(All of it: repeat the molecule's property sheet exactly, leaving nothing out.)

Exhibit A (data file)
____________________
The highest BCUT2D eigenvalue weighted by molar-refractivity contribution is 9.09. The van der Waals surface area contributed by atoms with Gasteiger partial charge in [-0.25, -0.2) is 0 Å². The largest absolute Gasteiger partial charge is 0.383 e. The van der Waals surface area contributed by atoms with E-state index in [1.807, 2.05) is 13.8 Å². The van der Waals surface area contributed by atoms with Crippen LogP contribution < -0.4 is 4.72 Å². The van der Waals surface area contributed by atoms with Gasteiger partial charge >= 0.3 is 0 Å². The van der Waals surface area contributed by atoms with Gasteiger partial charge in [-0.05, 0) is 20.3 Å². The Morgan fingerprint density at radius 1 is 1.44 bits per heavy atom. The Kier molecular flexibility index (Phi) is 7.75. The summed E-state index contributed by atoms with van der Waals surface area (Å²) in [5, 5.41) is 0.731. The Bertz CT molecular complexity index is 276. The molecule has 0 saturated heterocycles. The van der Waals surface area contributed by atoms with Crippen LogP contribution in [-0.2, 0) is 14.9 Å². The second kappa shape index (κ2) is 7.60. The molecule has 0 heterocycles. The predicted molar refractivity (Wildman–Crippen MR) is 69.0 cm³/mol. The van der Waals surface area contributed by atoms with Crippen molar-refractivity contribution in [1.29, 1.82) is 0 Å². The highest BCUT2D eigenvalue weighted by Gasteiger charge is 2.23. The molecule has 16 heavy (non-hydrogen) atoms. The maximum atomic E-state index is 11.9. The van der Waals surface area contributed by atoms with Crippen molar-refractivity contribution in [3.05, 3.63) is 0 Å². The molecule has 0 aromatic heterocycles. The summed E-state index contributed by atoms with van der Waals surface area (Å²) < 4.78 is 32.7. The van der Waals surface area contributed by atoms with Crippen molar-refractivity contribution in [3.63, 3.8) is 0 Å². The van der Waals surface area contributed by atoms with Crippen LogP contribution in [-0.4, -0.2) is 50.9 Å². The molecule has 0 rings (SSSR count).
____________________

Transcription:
The highest BCUT2D eigenvalue weighted by molar-refractivity contribution is 9.09. The van der Waals surface area contributed by atoms with Gasteiger partial charge in [-0.25, -0.2) is 0 Å². The largest absolute Gasteiger partial charge is 0.383 e. The van der Waals surface area contributed by atoms with E-state index in [1.807, 2.05) is 13.8 Å². The van der Waals surface area contributed by atoms with Crippen LogP contribution < -0.4 is 4.72 Å². The van der Waals surface area contributed by atoms with Gasteiger partial charge >= 0.3 is 0 Å². The van der Waals surface area contributed by atoms with Gasteiger partial charge in [-0.05, 0) is 20.3 Å². The Morgan fingerprint density at radius 1 is 1.44 bits per heavy atom. The Kier molecular flexibility index (Phi) is 7.75. The summed E-state index contributed by atoms with van der Waals surface area (Å²) in [5, 5.41) is 0.731. The Bertz CT molecular complexity index is 276. The molecule has 0 saturated heterocycles. The van der Waals surface area contributed by atoms with Crippen LogP contribution in [-0.2, 0) is 14.9 Å². The second kappa shape index (κ2) is 7.60. The molecule has 0 heterocycles. The predicted molar refractivity (Wildman–Crippen MR) is 69.0 cm³/mol. The van der Waals surface area contributed by atoms with Crippen molar-refractivity contribution in [1.29, 1.82) is 0 Å². The highest BCUT2D eigenvalue weighted by Gasteiger charge is 2.23. The molecule has 16 heavy (non-hydrogen) atoms. The maximum atomic E-state index is 11.9. The van der Waals surface area contributed by atoms with Crippen molar-refractivity contribution in [3.05, 3.63) is 0 Å². The molecule has 0 aromatic heterocycles. The summed E-state index contributed by atoms with van der Waals surface area (Å²) < 4.78 is 32.7. The van der Waals surface area contributed by atoms with Crippen molar-refractivity contribution in [3.63, 3.8) is 0 Å². The van der Waals surface area contributed by atoms with Crippen LogP contribution in [-0.4, -0.2) is 50.9 Å². The molecule has 0 rings (SSSR count).